>Daniel: A Confession in Two Acts

by Brendan Strong

>I was delighted to see my brother last weekend, with his many children in tow: Rory, the red haired firstborne scourge of those lacking imagination, his sister and partner in crime (fighting, last weekend the ‘Yankees’ and ‘Terracons’), Emer and young Daniel, who had a harder way to come than most some 18 months ago to join the rest of us. At some point, Daniel needs a nappy change (as these children so often do), and my brother, who coos to him starts singing that song, ‘Daniel’:

Daniel is travelling tonight on a plane
I can see the red tail lights heading for Spain
Oh and I can see Daniel waving goodbye
God it looks like Daniel, must be the clouds in my eyes

I’m not a fan of the song, but I remember it’s christening as his song. As I said, he had a harder way to come than most, and that is all that needs to be said about that. The family crowded in to provide support.
My particular duty, three or four days, was to sit at the front of the Rotunda hospital, smoking fags. To keep it ‘real’ (as is the bizarre disposition of humans in crisis), I brought a book along with me, Becket’s More Pricks Than Kicks. Whenever my bro came out for a (no doubt, much needed) smoke, there I’d be – beyond the crowd pregnant women, smoking away as they staggered, whimpered and wheelchaired about the front of the hospital – there I’d be, reading some poncy book like some unkempt arts student who never grew up. I thought this would cheer him up, and I still think to some extent it did. I ran my MP3 player mercilessly, seeking a song. I am the one with all the songs, so that’s the other thing I thought I could do. One week, I think I charged the damn thing three or four times, just looking for that song. The right song. No song seemed ‘just right’, but such is the way with these kinds of times.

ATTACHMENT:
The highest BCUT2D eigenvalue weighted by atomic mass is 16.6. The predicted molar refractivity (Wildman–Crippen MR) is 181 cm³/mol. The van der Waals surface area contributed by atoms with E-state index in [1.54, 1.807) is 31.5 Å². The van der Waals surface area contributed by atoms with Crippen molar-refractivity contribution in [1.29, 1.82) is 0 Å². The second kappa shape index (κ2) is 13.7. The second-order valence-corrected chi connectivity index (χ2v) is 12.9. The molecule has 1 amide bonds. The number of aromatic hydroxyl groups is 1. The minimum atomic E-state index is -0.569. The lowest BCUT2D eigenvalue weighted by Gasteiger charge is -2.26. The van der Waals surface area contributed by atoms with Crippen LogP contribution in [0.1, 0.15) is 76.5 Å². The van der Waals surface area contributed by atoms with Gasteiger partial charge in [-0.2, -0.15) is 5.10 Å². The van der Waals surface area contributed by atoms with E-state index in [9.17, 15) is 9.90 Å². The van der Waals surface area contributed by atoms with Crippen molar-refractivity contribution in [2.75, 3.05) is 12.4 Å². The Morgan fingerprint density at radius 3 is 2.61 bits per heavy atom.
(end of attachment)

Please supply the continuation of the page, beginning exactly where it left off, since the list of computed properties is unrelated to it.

I wished I could have done more, but such things are beyond me. I loaded up an MP3 player with songs for his partner, I visited with magazines, I stood in awe of how they were getting through it all. All the time, swanning about with this air of the quotidian. Oh, how usual to stop
for a cheap cup of coffee and newsagent sandwich made three days ago, then pop into the Rotunda. Oh how usual to smoke nearly twenty a day. Oh how usual for that feeling to be there, just at the edge of each eye and another somewhere half way down the cheek. How usual for hands to shake. How usual my bro looks with his eyes hung, dark, pure, the epitome of what humanity might aspire to: Selfless. He wasn’t himself, and he wasn’t for himself. He was too busy being strong.
One evening, when the news had started to increment in the right direction (a little better, a little every day), my mother, sisters, wife and I went for a civilised dinner (My brother had to go home to sort out the children). Pasta and sauce, it was so exotic. My wife even had prawns, which I thought could be to some extent sinful, but I kept my mouth shut. There were drunk people shouting; an argument over our shoulder to do with a child that was grounded, but was going to a show “A school show, that’s why” “That’s not the point!”; other people making plans on where to go next. All this life, going on, as life does.